For an arbitrary set of data points, what’s the ‘best’ graph axis for those points? Say that your x-variable runs from 5 to 45. A human can quickly pick a few promising options for the x-axis. It could have ticks at 0, 15, 30, and 45. Or perhaps 0, 10, 20, 30, 40, and 50. Getting a program to generate ‘nice’ options like this is a bit trickier. I’ve been working on a graphing app recently and I’ve reproduced my solution, with notes, below.

Although there are a number of algorithms people have put forth on Stack Overflow and elsewhere, many of these do not handle certain kinds of data sets correctly, and virtually none treat 0 correctly in my opinion. I started from scratch with the following 5 rules for my function:

- If an axis crosses 0, 0 *must* be an axis tick value
- Axis ticks *must* be attached to a grid line (i.e. you can’t have x-axis ticks floating in space – they must be attached to a y-axis grid line as you see in the example above)
- The data should be as tightly contained as possible (little wasted space)
- There should be no fewer than 4 ticks on each axis, and if rule 2 requires it, up to 10
- Numbers should be ‘nice’ (round numbers etc.)

My Javascript algorithm is below with comments. The basic approach is to generate a large number of candidate axes, score each axis based on the amount of wasted space and the number of ticks used, and then compare these scores. It is a bit brute force in this way. Computation is cheap! It takes an array of data values as input – for example [0, 12, 8, 20, 5] or whatever.^{1}

First, get the minimum and maximum of the series, toggle the zero_flag variable if 0 is between the min and max, and get the range of the data.

function create_axis(dataseries) { maxdata=Math.max(...dataseries) mindata=Math.min(...dataseries) if(mindata<=0 && maxdata>=0){ zero_flag=1 } range=maxdata-mindata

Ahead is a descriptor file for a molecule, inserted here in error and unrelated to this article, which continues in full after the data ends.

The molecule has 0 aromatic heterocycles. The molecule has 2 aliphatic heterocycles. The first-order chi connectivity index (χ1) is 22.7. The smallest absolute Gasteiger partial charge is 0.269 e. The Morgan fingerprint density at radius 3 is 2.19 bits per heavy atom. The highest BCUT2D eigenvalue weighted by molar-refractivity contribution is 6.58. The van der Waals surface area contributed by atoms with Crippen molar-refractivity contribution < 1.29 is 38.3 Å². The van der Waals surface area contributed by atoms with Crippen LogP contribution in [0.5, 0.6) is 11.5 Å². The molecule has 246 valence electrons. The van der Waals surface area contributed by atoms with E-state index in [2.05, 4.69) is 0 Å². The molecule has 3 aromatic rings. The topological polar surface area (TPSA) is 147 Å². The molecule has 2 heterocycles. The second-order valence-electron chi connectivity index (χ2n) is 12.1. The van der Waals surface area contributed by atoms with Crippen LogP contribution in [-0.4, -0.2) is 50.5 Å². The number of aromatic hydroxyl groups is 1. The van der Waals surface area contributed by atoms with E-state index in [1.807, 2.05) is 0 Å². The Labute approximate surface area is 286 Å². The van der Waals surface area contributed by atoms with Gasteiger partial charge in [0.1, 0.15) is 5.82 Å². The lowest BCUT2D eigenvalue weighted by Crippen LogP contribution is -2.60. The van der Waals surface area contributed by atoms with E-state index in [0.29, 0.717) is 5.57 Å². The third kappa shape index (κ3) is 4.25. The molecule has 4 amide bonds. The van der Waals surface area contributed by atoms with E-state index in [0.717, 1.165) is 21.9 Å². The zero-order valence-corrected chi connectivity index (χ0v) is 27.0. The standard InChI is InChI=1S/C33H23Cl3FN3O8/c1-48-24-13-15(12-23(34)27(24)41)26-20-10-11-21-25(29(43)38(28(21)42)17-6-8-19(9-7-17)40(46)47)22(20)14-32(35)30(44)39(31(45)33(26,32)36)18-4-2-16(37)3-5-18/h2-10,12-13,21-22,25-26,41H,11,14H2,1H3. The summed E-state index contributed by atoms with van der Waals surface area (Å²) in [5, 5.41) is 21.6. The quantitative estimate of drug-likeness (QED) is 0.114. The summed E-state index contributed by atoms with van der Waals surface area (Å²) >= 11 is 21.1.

Next, define ‘nice’ numbers. You could change this if you’d like to include other possibilities, but I decided I would allow counting by 1s, 2s, 5s, 10s, 15s, 25s, and 75s. This will make a bit more sense below.

nice_ticks=[.1,.2,.5,1,.15,.25,.75]

This next part is a bit of path dependence – I had an algorithm where the number of ticks was more central and I kept that framework but I probably wouldn’t do it this way again. I get a naive value for the distance between ticks and determine the place value of this distance.

steps=range/(ticks-1) if(steps>=1){ rounded=Math.round(steps) digits=rounded.toString().length } else { places=steps.toString().split('.')[1] first_place=0 for(var i=0;i<places.length;i++){ if (places[i]!='0' && first_place==0){ first_place=i } } digits=-parseInt(first_place) }

Now using the value of digits (the place value of steps), generate a list of candidate steps. These are just the values from nice_steps above multiplied by powers of 10 according to the place value of digits. Because computation doesn’t matter to me, I check 10^place value+1, 10^place value, and 10^place value-1. Most of these candidate step lengths will be terrible but it doesn’t matter – they will get weeded out in the next step. If our initial step length was 13, candidate steps will be generated by taking 1, 10 and 100 * all values of nice_ticks. So 13 would result in candidate steps: [.1,.2,.5,1,.15,.25,.75,1,2,5,10,2.5,2.5,7.5,20,50,100,15,25,75]

candidate_steps=[] for (var i=0;i<nice_ticks.length;i++){ candidate_steps.push(nice_ticks[i]*Math.pow(10,digits)) candidate_steps.push(nice_ticks[i]*Math.pow(10,digits-1)) candidate_steps.push(nice_ticks[i]*Math.pow(10,digits+1)) }

Loop through candidate steps and generate an axis based on each step length.

for (var i=0;i<candidate_steps.length;i++){ steps=parseFloat(candidate_steps[i]) // starting value depends on whether or not 0 is in the array if(zero_flag==1){ min_steps=Math.ceil(Math.abs(mindata)/steps) step_array=[-min_steps*steps] } else { step_array=[Math.floor(mindata/steps)*steps] } var stepnum=1 while (step_array[step_array.length-1]<maxdata){ step_array.push((parseFloat(step_array[0])+steps*stepnum)) stepnum++ } // this arbitrarily enforces step_arrays of length between 4 and 10 if (step_array.length<11 && step_array.length>4){candidate_arrays.push(step_array)} } } }

All that remains is to score all the candidate arrays. I’m not going to include my scorer, because there are a lot of arbitrary choices involved, but basically I look at how much space each array wastes compared to the data use that as a starting value. Each array gets the score 10^percent wasted space – then I further penalize the array for large values of ticks, tick values that I don’t like as much (.15 for example, is great in certain cases, but probably shouldn’t be liked as much by the function as .1). The array with the lowest score ‘wins’.

- I have excluded parts of the function – to handle dates and certain other edge cases. ↑